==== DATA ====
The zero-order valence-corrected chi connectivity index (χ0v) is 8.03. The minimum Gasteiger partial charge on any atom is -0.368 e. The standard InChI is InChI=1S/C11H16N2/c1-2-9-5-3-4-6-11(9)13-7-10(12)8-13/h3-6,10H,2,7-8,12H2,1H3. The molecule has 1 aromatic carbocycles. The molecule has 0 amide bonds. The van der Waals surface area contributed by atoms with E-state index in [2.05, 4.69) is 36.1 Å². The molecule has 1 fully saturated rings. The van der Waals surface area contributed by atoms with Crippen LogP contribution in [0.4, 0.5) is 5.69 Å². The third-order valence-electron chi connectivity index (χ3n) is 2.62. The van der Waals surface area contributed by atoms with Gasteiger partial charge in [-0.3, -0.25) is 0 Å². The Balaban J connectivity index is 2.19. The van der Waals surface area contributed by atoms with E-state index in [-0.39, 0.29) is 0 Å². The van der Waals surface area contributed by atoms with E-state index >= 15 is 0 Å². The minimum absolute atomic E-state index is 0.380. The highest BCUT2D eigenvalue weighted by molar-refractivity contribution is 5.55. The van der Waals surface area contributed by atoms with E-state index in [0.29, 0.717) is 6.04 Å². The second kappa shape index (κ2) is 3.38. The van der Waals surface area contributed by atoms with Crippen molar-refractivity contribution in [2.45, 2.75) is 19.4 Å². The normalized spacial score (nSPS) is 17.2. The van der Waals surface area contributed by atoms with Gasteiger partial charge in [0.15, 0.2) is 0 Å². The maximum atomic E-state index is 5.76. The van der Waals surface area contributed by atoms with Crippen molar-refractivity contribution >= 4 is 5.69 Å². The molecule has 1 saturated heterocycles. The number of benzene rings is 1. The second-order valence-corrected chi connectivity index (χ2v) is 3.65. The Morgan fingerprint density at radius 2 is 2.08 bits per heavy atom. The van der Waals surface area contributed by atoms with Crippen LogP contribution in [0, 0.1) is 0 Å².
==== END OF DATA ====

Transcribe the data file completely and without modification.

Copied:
The zero-order valence-corrected chi connectivity index (χ0v) is 8.03. The minimum Gasteiger partial charge on any atom is -0.368 e. The standard InChI is InChI=1S/C11H16N2/c1-2-9-5-3-4-6-11(9)13-7-10(12)8-13/h3-6,10H,2,7-8,12H2,1H3. The molecule has 1 aromatic carbocycles. The molecule has 0 amide bonds. The van der Waals surface area contributed by atoms with E-state index in [2.05, 4.69) is 36.1 Å². The molecule has 1 fully saturated rings. The van der Waals surface area contributed by atoms with Crippen LogP contribution in [0.4, 0.5) is 5.69 Å². The third-order valence-electron chi connectivity index (χ3n) is 2.62. The van der Waals surface area contributed by atoms with Gasteiger partial charge in [-0.3, -0.25) is 0 Å². The Balaban J connectivity index is 2.19. The van der Waals surface area contributed by atoms with E-state index in [-0.39, 0.29) is 0 Å². The van der Waals surface area contributed by atoms with E-state index >= 15 is 0 Å². The minimum absolute atomic E-state index is 0.380. The highest BCUT2D eigenvalue weighted by molar-refractivity contribution is 5.55. The van der Waals surface area contributed by atoms with E-state index in [0.29, 0.717) is 6.04 Å². The second kappa shape index (κ2) is 3.38. The van der Waals surface area contributed by atoms with Crippen molar-refractivity contribution in [2.45, 2.75) is 19.4 Å². The normalized spacial score (nSPS) is 17.2. The van der Waals surface area contributed by atoms with Gasteiger partial charge in [0.15, 0.2) is 0 Å². The maximum atomic E-state index is 5.76. The van der Waals surface area contributed by atoms with Crippen molar-refractivity contribution >= 4 is 5.69 Å². The molecule has 1 saturated heterocycles. The number of benzene rings is 1. The second-order valence-corrected chi connectivity index (χ2v) is 3.65. The Morgan fingerprint density at radius 2 is 2.08 bits per heavy atom. The van der Waals surface area contributed by atoms with Crippen LogP contribution in [0, 0.1) is 0 Å².